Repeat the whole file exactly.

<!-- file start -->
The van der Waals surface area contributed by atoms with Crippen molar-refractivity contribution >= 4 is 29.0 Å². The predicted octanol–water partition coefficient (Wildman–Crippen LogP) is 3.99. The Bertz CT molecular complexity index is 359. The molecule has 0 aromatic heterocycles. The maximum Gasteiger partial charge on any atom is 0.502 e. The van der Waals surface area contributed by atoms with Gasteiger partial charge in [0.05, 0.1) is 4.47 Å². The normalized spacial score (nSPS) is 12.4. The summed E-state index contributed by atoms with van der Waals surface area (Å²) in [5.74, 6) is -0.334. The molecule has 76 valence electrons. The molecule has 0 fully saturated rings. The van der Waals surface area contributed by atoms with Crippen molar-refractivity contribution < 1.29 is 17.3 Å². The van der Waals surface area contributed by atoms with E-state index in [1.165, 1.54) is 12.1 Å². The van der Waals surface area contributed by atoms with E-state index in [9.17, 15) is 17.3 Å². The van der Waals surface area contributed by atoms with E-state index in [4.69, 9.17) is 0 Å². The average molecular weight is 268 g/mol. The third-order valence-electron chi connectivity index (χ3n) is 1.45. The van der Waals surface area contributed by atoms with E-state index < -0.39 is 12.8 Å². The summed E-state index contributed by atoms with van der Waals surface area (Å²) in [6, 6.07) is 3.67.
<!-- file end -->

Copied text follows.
The van der Waals surface area contributed by atoms with Crippen molar-refractivity contribution >= 4 is 29.0 Å². The predicted octanol–water partition coefficient (Wildman–Crippen LogP) is 3.99. The Bertz CT molecular complexity index is 359. The molecule has 0 aromatic heterocycles. The maximum Gasteiger partial charge on any atom is 0.502 e. The van der Waals surface area contributed by atoms with Gasteiger partial charge in [0.05, 0.1) is 4.47 Å². The normalized spacial score (nSPS) is 12.4. The summed E-state index contributed by atoms with van der Waals surface area (Å²) in [5.74, 6) is -0.334. The molecule has 76 valence electrons. The molecule has 0 fully saturated rings. The van der Waals surface area contributed by atoms with Crippen molar-refractivity contribution < 1.29 is 17.3 Å². The van der Waals surface area contributed by atoms with E-state index in [1.165, 1.54) is 12.1 Å². The van der Waals surface area contributed by atoms with E-state index in [9.17, 15) is 17.3 Å². The van der Waals surface area contributed by atoms with E-state index in [4.69, 9.17) is 0 Å². The average molecular weight is 268 g/mol. The third-order valence-electron chi connectivity index (χ3n) is 1.45. The van der Waals surface area contributed by atoms with E-state index < -0.39 is 12.8 Å². The summed E-state index contributed by atoms with van der Waals surface area (Å²) in [6, 6.07) is 3.67.